The lawyer watched in horror this week as an Oklahoma inmate he had come to know died a violent death during a botched execution.
The execution of Clayton Lockett on Tuesday was the first his attorney, Denver lawyer Dean Sanderford, 35, had ever witnessed.
What Sanderford saw, he told The Times afterward, was his worst fear realized: a condemned man enduring pain and suffering at the hands of the state.
“Besides the whole pain thing, I think there’s a lot that went wrong here,” Sanderford said.
Lockett, 38, was convicted of shooting a 19-year-old woman in 1999 and burying her alive. Another inmate who had been scheduled to die hours later, Charles Warner, 46, was convicted in the rape and murder of an 11-month-old girl in 1997.
Sanderford and other lawyers had objected to the executions on the grounds that Oklahoma would not disclose the source of the drugs being used to carry them out.
Their appeal was supported by a state court in March, and created substantial controversy among Oklahoma’s highest courts and elected officials.
The state was determined to execute Lockett. Gov. Mary Fallin defied the state Supreme Court’s order for a delay. A legislator sought to impeach the justices. The unusual double execution was eventually cleared to proceed, and protesters who oppose capital punishment rallied outside Fallin’s office Tuesday.
Oklahoma is one of several states that have grappled with shortages of lethal injection drugs.
Drug companies, fearful of protests, have refused to supply some of the drugs. Some states have responded by switching drugs, then declining to release information about the new drugs and who had supplied them, citing concern for the welfare of suppliers.
Oklahoma officials have defended the drugs they use.
But Sanderford said the secrecy surrounding Oklahoma’s lethal injection cocktail made it difficult to determine whether the state had violated a constitutional ban on cruel and unusual punishment.
The lawyer emerged from Lockett’s execution Tuesday deeply troubled.
He had filed into the execution observation room with a fellow lawyer and other witnesses, including reporters and corrections staff members.
Lockett’s family was not there, the lawyer said — the prisoner had asked his relatives not to come.
“He didn’t want that to be their last image of him,” Sanderford said.
The lawyer said he was later grateful for Lockett’s decision.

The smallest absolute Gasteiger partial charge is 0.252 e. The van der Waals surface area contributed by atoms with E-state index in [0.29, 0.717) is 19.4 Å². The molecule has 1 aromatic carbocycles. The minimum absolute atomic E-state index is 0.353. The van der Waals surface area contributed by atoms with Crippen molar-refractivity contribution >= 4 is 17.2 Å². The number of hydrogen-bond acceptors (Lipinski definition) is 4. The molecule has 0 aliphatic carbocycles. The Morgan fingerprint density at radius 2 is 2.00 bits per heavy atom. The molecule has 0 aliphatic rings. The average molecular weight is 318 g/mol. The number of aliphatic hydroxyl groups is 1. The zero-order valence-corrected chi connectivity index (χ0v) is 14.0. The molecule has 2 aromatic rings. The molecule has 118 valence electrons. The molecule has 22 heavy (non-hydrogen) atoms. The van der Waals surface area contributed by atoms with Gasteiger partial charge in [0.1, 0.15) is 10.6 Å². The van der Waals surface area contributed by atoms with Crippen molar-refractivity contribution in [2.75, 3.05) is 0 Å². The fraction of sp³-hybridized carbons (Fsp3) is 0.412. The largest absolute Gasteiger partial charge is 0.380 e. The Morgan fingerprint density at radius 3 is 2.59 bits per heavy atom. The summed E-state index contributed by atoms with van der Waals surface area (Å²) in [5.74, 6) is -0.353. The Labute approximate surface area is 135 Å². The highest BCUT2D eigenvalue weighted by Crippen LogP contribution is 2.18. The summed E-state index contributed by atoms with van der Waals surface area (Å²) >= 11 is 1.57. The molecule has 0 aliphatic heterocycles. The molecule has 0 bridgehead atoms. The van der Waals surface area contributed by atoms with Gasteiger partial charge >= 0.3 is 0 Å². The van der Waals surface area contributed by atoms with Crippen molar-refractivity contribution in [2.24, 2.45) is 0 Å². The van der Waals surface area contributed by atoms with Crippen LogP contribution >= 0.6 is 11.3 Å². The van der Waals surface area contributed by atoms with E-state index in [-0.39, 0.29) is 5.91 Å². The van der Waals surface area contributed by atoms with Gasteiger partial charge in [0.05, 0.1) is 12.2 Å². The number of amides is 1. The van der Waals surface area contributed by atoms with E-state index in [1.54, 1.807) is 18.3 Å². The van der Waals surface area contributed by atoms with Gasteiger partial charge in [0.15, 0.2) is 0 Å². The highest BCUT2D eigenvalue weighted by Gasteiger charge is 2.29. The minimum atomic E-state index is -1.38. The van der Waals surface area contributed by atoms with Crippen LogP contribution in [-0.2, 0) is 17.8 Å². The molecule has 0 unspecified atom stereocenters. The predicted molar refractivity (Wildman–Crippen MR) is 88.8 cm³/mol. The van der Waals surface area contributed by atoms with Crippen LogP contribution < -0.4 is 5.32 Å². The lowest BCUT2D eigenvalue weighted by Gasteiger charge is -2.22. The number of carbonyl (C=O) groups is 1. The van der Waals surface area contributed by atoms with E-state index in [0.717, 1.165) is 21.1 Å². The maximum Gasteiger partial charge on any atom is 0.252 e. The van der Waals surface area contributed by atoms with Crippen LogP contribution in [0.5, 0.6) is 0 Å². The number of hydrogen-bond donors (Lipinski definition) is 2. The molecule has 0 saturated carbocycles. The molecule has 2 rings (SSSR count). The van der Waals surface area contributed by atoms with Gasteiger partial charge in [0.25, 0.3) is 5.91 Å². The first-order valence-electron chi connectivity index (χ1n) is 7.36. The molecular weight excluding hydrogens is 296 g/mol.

“It was an awful thing to witness,” he said of the procedure, likening the experience to torture.
As the execution started, Lockett was on a gurney, a sheet was pulled up to his neck, obscuring the intravenous lines that would carry the lethal drugs into his body.
A doctor sat nearby. The warden stood. A microphone was set up so that those in the observation room could hear Lockett’s last statement.
At the start of the execution, Sanderford said, “Everything looked like it was in order.”
Lockett closed his eyes. The doctor checked him. The warden announced, “Mr. Lockett is unconscious.”
That soon changed.
A few minutes later, Sanderford said, he saw Lockett start “twitching” and “mumbling” something unintelligible.
The twitching became more violent, he said, until it resembled “a seizure.”
“He was definitely writhing around. His whole upper body was lifting off the table,” Sanderford said."What we saw was somebody coming back to consciousness.”
Soon after, the warden ordered officials to close the blinds on the window to the observers’ room, obscuring their view. The microphone in the death chamber was turned off, Sanderford said.
Reporters protested, questioning guards, who soon became agitated, he said.
Observers would not learn what had happened until they emerged from the room 10 minutes later.
“I thought they were trying to save him,” Sanderford said, “I think they realized it had gone badly wrong.”
Officials later said that Lockett died of a heart attack at 7:06 p.m.
Sanderford still wonders what happened during the roughly 25 minutes between the closing of the blinds and the announcement of Lockett’s death.
“I don’t know what happened during that period. The Department of Corrections does, but you’re never going to get it out of them,” he said.
The governor later stayed Warner’s execution, which had been scheduled to take place shortly after Lockett’s, for two weeks. A corrections spokesman said Lockett’s death would be reviewed.
Sanderford said the state should launch a broad, independent investigation into Oklahoma’s method of lethal injection.
“They need to not execute anybody else until they realize what’s going on. They need an independent autopsy by a non-Department of Corrections doctor,” he said.
He said Lockett’s execution left him “horrified.”
“It worked out exactly like we were worried it would,” he said.